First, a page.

NEW YORK (MainStreet) —  Most  people realize that going on a shopping spree the day after your first credit card arrives in the mail is generally a recipe for disaster.  However, letting the card gather dust in the very back of your wallet can be just as counterproductive.

“You have to use the card in order to establish a payment history,” Beverly Harzog, a credit card expert with, says. And, as you might already know, you’ll have to establish a payment history to build your credit score, which will help you qualify for lower interest rates on loans and better credit card rewards programs, among other things.

Of course, while young American may know they need to pay their bill off on time or avoid overdoing it, they might not know the best ways to use their very first card.

“Unless they’ve been taught by their parents, they don’t always know how to use it,” Harzog says.

MainStreet talked to credit experts about what first-timers should do to avoid potential pitfalls and swiftly boost their credit score once that first piece of plastic arrives in the mail.

Charge items, but stay within 5% to 10% of your credit limit at all times.

As reported, your credit score isn’t only affected by your payment history. Most credit scoring models tabulate scores using four other criteria: your debt to credit ratio; the length of your credit history; the number of accounts you’ve opened and, finally, the type of accounts (for instance, a mortgage versus an auto loan) you’ve got on the books.

While you can’t really directly influence the length of your credit history or the number and types of accounts you have with your first credit card, using it will impact your credit utilization ratio, the amount of debt you currently carry versus how much credit you have available to you.

John Ulzheimer, president of consumer education for, says those who walk amongst the credit elite typically only utilize 7% of their total credit limit at any given time, though that ratio, he admits, is often difficult to maintain. 
To make sure that your score is being helped by current credit utilization ratio, Harzog says to keep your usage to around 10%, while Bruce McClary of ClearPoint Credit Counseling Solutions says you’ll need to keep charges under 50% to make sure the score isn’t hindered.

The one thing you’ll absolutely want to refrain from is maxing the card out, which will send your credit utilization ratio soaring in the wrong direction and could also serve as a portent of doom.

“You need to establish positive habits right away,” McClary says.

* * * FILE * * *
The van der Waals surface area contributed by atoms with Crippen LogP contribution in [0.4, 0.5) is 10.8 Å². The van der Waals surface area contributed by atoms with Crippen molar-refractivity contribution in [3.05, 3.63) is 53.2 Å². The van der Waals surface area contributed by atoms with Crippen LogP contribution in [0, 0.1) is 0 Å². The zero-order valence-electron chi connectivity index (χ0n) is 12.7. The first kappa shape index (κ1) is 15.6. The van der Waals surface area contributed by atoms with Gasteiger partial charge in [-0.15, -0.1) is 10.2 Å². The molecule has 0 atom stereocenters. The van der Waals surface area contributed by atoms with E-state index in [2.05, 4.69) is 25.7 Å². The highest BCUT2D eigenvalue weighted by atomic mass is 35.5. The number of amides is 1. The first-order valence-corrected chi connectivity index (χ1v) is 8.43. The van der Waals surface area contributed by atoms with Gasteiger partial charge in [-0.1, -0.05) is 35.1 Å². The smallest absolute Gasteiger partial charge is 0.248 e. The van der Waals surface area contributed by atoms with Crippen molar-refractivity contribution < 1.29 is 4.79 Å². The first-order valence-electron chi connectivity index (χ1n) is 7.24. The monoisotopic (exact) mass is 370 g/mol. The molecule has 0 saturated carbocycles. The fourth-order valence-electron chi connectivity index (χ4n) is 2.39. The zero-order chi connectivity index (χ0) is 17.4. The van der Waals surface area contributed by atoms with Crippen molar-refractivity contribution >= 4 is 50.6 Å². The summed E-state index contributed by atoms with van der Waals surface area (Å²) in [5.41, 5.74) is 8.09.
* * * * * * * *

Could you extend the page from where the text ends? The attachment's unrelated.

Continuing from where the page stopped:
Keep a low credit limit.

You can also help yourself build credit by managing the limit itself. This can be more difficult than it sounds as issuers are often quick to offer to raise the limit on an existing credit line once the holder has shown they can handle the original one.

“Communicate with your issuer and tell them where you’d like your limit to be set,” McClary says. “You can also tell them that you don’t want the limit raised unless you ask them to.”

Harzog suggests keeping your credit limit at $1,000 or lower while you are building credit.

Stay on top of your spending. 

You also shouldn’t raise your credit limit until you know how much you can afford to put on your credit each month. To figure this out, Harzog suggests using your first credit card as a reason to set a budget.  

“Track your spending,” she says, using budgeting sites like Bundle or Mint, which can send you email alert if you’re about to go over budget.

Similarly, McClary also suggests setting up alerts either on your phone or even plastering some Post-its on your refrigerator so that you remember to pay the bill on time. Those who know they are particularly forgetful might also considering setting up an automatic bill pay, though McClary admits this might be difficult if your bill varies greatly from month to month.
Pay off your monthly balances in full.

“You don’t want to carry a dime over,” Ulzheimer says.

He explains that paying off a balance in full won’t automatically boost your credit score as the information on your credit report only reflects the balance on your monthly statement and whether or not you’ve become delinquent on your payments, not how much or how you little you’re electing to pay by each bill’s due date.

However, it will spare you from having to pay any interest, which can be particularly high on first-timers cards, and will help to ensure that you stay up-to-date on payments in the future. It will also keep your credit utilization ratio in check, which, as mentioned, does have direct bearing on your score.

Take advantage of rewards.

Cards with the best rewards card are reserved for those who have already established a spotless credit history, but Harzog says there are still some cards out there that offer light rewards a credit newbie can conceivably be approved for. (The Discover Open Road card, which you may remember from our story on the best credit cards for grads, offers 1% cash back on all purchases and added rewards on purchases made at gas stations and at restaurants.)

Harzog says that applicants who are approved for a card with rewards shouldn’t shy away from accepting the issuers offer just because the interest rates or the annual fee may be a little higher.

“Rewards card are great,” Harzog says, even for students or recent grads, since they enable you to get something back for all the money that you are spending. However, she advises consumers to familiarize themselves with program’s terms and conditions, since many have restrictions on points redemption and earning limits.

“In order to work the program, you have to know what it is,” she says.

You can find a more suggestions on how to build credit in your 20s (and then thereafter) in MainStreet’s article on credit tips for every age.

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